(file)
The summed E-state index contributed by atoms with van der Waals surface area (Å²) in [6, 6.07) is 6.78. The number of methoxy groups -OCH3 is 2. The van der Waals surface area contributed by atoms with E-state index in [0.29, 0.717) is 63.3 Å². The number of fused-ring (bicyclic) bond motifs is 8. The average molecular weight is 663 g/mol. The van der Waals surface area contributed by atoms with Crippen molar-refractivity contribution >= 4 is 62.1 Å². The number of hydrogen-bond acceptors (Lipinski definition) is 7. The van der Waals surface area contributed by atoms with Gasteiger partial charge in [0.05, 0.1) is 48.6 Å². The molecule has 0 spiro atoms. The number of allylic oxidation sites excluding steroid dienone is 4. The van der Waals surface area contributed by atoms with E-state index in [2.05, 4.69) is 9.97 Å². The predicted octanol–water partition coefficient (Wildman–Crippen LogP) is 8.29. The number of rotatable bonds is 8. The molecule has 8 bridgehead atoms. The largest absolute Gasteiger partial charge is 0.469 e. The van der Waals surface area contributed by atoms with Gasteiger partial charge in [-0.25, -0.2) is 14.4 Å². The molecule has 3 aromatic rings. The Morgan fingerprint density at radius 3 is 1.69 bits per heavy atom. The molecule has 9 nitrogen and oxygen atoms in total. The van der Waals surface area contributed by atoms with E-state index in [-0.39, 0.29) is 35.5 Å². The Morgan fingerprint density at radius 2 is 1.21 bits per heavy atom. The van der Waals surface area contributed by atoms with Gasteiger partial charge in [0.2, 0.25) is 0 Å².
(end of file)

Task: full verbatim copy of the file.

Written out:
The summed E-state index contributed by atoms with van der Waals surface area (Å²) in [6, 6.07) is 6.78. The number of methoxy groups -OCH3 is 2. The van der Waals surface area contributed by atoms with E-state index in [0.29, 0.717) is 63.3 Å². The number of fused-ring (bicyclic) bond motifs is 8. The average molecular weight is 663 g/mol. The van der Waals surface area contributed by atoms with Crippen molar-refractivity contribution >= 4 is 62.1 Å². The number of hydrogen-bond acceptors (Lipinski definition) is 7. The van der Waals surface area contributed by atoms with Gasteiger partial charge in [0.05, 0.1) is 48.6 Å². The molecule has 0 spiro atoms. The number of allylic oxidation sites excluding steroid dienone is 4. The van der Waals surface area contributed by atoms with E-state index in [2.05, 4.69) is 9.97 Å². The predicted octanol–water partition coefficient (Wildman–Crippen LogP) is 8.29. The number of rotatable bonds is 8. The molecule has 8 bridgehead atoms. The largest absolute Gasteiger partial charge is 0.469 e. The van der Waals surface area contributed by atoms with Gasteiger partial charge in [-0.25, -0.2) is 14.4 Å². The molecule has 3 aromatic rings. The Morgan fingerprint density at radius 3 is 1.69 bits per heavy atom. The molecule has 9 nitrogen and oxygen atoms in total. The van der Waals surface area contributed by atoms with E-state index in [-0.39, 0.29) is 35.5 Å². The Morgan fingerprint density at radius 2 is 1.21 bits per heavy atom. The van der Waals surface area contributed by atoms with Gasteiger partial charge in [0.2, 0.25) is 0 Å².